Clean energy, services on tap for China’s commercial-vehicle manufacturers

  • 29-Oct-2014 03:01 EDT
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Sales of new-energy vehicles matched total 2013 levels in just the first eight months of 2014, Yutong's Cao Jianwei said.

China’s commercial-vehicles industry is poised for a transformation as suppliers focus on services and clean energy. These changes are occurring as the country attempts to reduce pollution and congestion in cities.

Executives at the recent Global Automotive Forum in Wuhan, China, said that China’s focus on reducing its legendary pollution could make the country a front-runner in the green-energy field. Commercial vehicles were a central aspect in discussions of the conference theme: Vision for the Transformation of China’s Automotive Industry.

“Chinese bus suppliers have the largest market in the world,” said Michael Lembke, General Manager at Dongfeng Dana Axle Co. “They can become leaders in the transition to clean energy. To do that, they need to work on new business models—to go from supplying parts to supplying services.”

Many speakers said the commercial-vehicles industry may become a leader in China’s attempt to reduce pollution. New energy technologies including electrified powertrains are a central element in the push to transform China’s transportation industry.

“In 2013, new-energy vehicle sales were around 3000 units,” said Cao Jianwei, Assistant to the President at Yutong, a bus and construction vehicle manufacturer. “In the first eight months of this year, we sold over 3000 units.”

The other half of the transformation process is to alter the mind-set behind buying and selling vehicles. Executives are trying to move away from competition based mainly on price. Instead, vehicle manufacturers are focusing on lifetime costs.

“We’re starting to focus on the whole life cycle, including fuel consumption, which is 40% of the cost of a vehicle over its lifetime,” said Huang Gang, President of Dongfeng Commercial Vehicle Co. “If we compete with low prices, it won’t be good long term for customers.”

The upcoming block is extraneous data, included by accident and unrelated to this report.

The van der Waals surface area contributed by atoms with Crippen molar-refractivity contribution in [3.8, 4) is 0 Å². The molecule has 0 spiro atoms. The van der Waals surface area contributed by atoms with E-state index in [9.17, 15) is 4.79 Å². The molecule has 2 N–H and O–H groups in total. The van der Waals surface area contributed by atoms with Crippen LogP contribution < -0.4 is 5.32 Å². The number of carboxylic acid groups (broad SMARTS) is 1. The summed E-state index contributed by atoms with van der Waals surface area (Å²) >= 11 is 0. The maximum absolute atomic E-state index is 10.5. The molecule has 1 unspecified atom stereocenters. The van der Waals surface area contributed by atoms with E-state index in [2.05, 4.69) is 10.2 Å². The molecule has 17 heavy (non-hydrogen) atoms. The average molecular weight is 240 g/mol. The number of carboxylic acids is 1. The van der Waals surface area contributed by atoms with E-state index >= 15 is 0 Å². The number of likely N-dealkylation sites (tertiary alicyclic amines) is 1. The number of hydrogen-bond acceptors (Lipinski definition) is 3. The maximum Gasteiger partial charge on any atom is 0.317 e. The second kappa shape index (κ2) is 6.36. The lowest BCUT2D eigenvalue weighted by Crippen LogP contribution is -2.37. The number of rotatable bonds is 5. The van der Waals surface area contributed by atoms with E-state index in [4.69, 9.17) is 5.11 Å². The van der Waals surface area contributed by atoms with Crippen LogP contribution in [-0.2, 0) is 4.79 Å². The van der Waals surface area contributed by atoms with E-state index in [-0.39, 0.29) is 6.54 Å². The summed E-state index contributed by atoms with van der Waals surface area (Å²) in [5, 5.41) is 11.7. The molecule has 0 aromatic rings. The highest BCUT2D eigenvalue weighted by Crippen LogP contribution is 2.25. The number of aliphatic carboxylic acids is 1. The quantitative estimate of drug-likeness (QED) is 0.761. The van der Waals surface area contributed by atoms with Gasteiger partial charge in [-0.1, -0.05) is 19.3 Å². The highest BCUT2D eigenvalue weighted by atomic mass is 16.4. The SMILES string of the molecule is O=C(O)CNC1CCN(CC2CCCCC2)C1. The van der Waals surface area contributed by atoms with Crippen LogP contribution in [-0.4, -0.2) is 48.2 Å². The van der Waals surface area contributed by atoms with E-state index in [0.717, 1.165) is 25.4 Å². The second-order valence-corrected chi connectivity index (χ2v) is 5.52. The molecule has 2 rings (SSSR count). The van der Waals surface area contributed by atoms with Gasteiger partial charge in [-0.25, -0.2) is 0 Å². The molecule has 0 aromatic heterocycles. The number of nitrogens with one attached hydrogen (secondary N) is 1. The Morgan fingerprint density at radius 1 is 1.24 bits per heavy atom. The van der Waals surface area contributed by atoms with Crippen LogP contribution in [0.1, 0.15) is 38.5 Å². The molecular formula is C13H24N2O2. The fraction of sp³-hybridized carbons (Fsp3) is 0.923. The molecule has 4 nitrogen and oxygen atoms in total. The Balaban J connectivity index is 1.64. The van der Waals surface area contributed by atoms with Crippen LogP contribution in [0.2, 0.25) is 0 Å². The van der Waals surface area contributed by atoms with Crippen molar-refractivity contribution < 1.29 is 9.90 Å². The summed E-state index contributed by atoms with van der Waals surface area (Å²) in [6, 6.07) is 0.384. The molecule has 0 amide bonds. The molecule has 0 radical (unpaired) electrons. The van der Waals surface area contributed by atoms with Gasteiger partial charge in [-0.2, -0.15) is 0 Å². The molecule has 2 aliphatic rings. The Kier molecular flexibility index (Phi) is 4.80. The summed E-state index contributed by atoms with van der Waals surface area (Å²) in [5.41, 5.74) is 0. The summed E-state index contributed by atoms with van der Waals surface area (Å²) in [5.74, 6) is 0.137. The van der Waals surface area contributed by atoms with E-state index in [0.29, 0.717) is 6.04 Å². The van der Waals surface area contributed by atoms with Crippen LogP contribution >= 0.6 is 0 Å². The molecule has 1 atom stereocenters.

That change won’t be limited to energy costs. Andreas Schmitz, CEO of Schmitz Cargobull Trailer Co., noted that trailers can be built using techniques that reduce life-cycle costs. However, he noted, it may take a while before buyers realize the benefits of paying a bit more to reduce lifetime costs.

“If they can get higher quality at around the same price level, we feel that more buyers will realize that their initial investment is not the same as the total cost,” Schmitz said. “If they can go five years without maintenance like repainting, they will see that it’s worth it to pay a bit more.”

One of the quickest ways to bring technology into China is through joint ventures. But regulations can slow the transformation even when companies partner with a local company.

“We’ve started a joint venture and are bringing in the newest technologies,” Schmitz said. “We’re not welding, we’re using a rolled frame. And we’re not using paint, we’re galvanizing so our trailers won’t rust. However, Chinese regulations are complicated. Some specify welding quality, which is a problem since we don’t weld.”

As they strive to transform technologies, manufacturers must also adapt to changing markets. China’s dense cities are trying to reduce congestion as well as pollution. Large trucks may be limited to long-distance hauling in some provinces.

“Many cities ban heavy trucks from the central cities; they can only go to warehouses outside the city,” Lembke said. “That could become a trend that fosters growth in light trucks that deliver from those warehouses to the city.”

Some speakers noted that China’s growing middle class will help drive this trend. Web-based buying is helping create a need for smaller delivery trucks.

“The transportation sector in China is highly scattered, with a lot of individual buyers,” Huang said. “We see a lot of growth from express delivery companies. Alibaba and other companies need trucks for rapid delivery. That may bring a shift to specialized vehicles.”

A loosely similar trend may help expand China’s bus market. China has the world’s largest bullet-train network, which is bringing people to urban areas where they’ll need connecting transportation.

“High-speed railways can bring more people to cities, which means more people will want to take buses,” Jianwei said.

All these trends are occurring at a time when Chinese manufacturers are still trying to improve their reputation as high-quality suppliers.

“The gap between Chinese suppliers and multinationals is narrowing, but we feel that Chinese suppliers are still about five years behind,” said Dongfeng Dana Axle's Lembke.


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